John Hawley is Professor and Chair of the English Department at Santa Clara University, where his research interests include Victorian and postcolonial literature, gender studies, and the intersection between religion and literature. He is the editor of the three-volume encyclopedia, LGBTQ America Today and the forthcoming SUNY Press publication for this conference, Expanding the Circle: Creating an Inclusive Environment in Higher Education for LGBTQ Students & Studies. Among his other related publications are Postcolonial, Queer and essays such as "Lavender Ain't Pink: Emerging Queer Self-Expression in a Non-White World," and "The Emerging Fictionalization of AIDS in Africa." He has served on the executive committee of the Pacific Ancient and several executive committees of the Modern Language Association. He has also served as President of the U.S. Association for the Commonwealth Literature and Language Studies.
Historical Transformations in Queer Autobiography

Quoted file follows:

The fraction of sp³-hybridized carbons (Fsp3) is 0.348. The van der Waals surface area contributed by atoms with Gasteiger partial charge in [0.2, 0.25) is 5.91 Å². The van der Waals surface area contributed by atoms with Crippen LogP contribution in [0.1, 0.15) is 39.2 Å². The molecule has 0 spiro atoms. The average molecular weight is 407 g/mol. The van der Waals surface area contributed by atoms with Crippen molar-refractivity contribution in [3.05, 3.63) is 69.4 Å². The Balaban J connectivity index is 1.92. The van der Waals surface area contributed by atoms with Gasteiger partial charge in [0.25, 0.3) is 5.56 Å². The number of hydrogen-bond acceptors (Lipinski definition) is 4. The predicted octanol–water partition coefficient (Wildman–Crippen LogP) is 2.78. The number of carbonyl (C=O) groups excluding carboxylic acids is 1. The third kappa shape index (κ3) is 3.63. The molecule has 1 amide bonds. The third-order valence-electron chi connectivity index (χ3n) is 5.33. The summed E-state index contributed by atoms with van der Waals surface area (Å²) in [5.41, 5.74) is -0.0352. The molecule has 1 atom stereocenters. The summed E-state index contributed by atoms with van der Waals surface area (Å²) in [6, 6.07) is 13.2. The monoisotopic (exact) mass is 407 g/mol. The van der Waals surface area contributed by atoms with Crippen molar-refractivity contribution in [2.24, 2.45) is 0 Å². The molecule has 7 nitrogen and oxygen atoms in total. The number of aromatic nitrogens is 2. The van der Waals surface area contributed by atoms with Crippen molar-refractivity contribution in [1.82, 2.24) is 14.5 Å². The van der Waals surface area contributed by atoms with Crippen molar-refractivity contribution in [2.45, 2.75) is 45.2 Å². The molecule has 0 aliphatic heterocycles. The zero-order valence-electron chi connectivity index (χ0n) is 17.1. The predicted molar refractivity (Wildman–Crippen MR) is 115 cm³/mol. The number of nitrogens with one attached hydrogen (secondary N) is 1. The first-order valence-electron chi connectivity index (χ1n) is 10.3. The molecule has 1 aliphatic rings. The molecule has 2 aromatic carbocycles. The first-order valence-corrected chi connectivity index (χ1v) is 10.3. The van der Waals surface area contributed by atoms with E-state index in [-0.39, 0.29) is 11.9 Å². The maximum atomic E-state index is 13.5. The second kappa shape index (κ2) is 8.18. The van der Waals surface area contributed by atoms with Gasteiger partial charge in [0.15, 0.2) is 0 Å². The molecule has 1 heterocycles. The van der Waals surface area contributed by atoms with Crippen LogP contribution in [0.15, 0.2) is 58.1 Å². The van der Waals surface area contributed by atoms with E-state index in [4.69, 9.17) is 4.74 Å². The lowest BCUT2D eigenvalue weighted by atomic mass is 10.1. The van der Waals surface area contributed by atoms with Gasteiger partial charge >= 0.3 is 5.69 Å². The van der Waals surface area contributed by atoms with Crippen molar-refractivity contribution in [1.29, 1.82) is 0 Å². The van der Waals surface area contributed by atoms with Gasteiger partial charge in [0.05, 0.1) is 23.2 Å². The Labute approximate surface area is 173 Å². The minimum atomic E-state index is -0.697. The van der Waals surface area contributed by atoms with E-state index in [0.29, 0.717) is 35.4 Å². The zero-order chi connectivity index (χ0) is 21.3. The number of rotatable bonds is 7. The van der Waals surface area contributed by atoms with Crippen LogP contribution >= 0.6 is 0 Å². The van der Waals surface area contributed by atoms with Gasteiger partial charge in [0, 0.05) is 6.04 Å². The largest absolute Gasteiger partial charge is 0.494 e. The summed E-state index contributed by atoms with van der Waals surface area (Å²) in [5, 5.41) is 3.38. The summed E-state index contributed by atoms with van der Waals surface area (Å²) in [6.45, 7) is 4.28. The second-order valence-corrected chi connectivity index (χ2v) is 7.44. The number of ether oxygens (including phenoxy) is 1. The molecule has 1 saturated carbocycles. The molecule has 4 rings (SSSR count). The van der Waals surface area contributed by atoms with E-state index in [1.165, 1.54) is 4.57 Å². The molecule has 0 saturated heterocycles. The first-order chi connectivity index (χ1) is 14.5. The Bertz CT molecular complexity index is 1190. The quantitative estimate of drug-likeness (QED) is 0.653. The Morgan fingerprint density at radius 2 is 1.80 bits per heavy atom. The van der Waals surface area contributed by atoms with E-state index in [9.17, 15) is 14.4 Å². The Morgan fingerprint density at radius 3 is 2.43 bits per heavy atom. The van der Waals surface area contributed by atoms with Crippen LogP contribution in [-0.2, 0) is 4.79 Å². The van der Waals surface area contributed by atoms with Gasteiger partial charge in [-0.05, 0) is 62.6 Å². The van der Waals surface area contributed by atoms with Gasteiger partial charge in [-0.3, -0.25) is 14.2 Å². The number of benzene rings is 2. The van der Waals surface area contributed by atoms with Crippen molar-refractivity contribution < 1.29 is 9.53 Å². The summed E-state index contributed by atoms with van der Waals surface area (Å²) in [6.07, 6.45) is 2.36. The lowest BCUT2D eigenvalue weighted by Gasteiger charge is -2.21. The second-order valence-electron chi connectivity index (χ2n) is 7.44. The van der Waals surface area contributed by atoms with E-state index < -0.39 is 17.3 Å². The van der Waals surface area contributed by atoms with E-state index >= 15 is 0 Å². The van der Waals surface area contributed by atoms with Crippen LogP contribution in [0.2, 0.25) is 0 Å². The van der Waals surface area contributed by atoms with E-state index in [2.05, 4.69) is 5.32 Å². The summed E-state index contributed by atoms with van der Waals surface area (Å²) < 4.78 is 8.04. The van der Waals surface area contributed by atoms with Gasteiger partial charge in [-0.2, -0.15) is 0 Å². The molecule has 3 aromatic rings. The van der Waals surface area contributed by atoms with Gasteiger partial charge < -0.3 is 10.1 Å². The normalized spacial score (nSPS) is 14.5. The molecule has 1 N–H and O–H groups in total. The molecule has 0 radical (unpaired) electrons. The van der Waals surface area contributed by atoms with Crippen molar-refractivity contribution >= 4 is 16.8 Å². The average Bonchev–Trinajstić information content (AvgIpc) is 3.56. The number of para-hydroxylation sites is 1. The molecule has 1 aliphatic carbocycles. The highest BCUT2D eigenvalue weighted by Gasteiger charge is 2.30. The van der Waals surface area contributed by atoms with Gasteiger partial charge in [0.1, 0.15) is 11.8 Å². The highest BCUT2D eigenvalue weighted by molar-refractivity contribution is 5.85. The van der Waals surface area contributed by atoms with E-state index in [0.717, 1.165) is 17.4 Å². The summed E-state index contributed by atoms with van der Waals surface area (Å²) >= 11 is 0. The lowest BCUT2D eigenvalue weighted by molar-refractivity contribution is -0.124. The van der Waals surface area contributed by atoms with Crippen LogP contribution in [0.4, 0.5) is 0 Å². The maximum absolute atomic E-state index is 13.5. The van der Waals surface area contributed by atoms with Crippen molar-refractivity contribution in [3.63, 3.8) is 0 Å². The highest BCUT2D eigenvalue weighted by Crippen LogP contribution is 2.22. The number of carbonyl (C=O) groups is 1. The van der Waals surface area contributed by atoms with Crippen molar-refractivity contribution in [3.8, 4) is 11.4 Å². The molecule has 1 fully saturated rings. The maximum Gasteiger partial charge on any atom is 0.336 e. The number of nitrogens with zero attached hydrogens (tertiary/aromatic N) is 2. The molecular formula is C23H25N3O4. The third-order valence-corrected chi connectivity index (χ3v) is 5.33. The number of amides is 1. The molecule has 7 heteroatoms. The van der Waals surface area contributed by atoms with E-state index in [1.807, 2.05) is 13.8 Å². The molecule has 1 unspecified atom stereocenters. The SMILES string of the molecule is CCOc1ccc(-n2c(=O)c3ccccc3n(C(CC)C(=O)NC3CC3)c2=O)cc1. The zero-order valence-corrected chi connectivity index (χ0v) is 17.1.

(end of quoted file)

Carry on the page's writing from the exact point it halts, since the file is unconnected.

This session will focus on authenticity, 'coming out', and finding a voice as absolutely central to the experience of LGBTQQ students (and their faculty, administrators, and staff). How can we utilize others' autobiographies, and potentially our own, to bring the kind of understanding that instills a sense of empathy in our students? Aiming to include a more salient actualization of justice in teaching through the creation and consumption of autobiographies in the classroom, this workshop directly links to the interdisciplinary frameworks of LGBTQ studies, highlighting the ways our multiple selves are understood or reflected via race/ class/ gender/ sexuality/ nation/ etc. What had been the master narrative of sexualities and gender roles before queer autobiographies, and how has the story changed in the last 60 years? Using film clips, story boarding, and brief examples of personal transformations in literature, we will pay attention to intergenerational dynamics, literary trends, and socio-political movements to foreground the presentation of self that is potentially a liberating vehicle for our students. We will draw on the intersectionality of identity and various theoretical approaches (e.g., postcolonial, queer, feminist, African American, and border and Latino/a studies) to explore how queer notions of self have shifted, and where our students are taking them.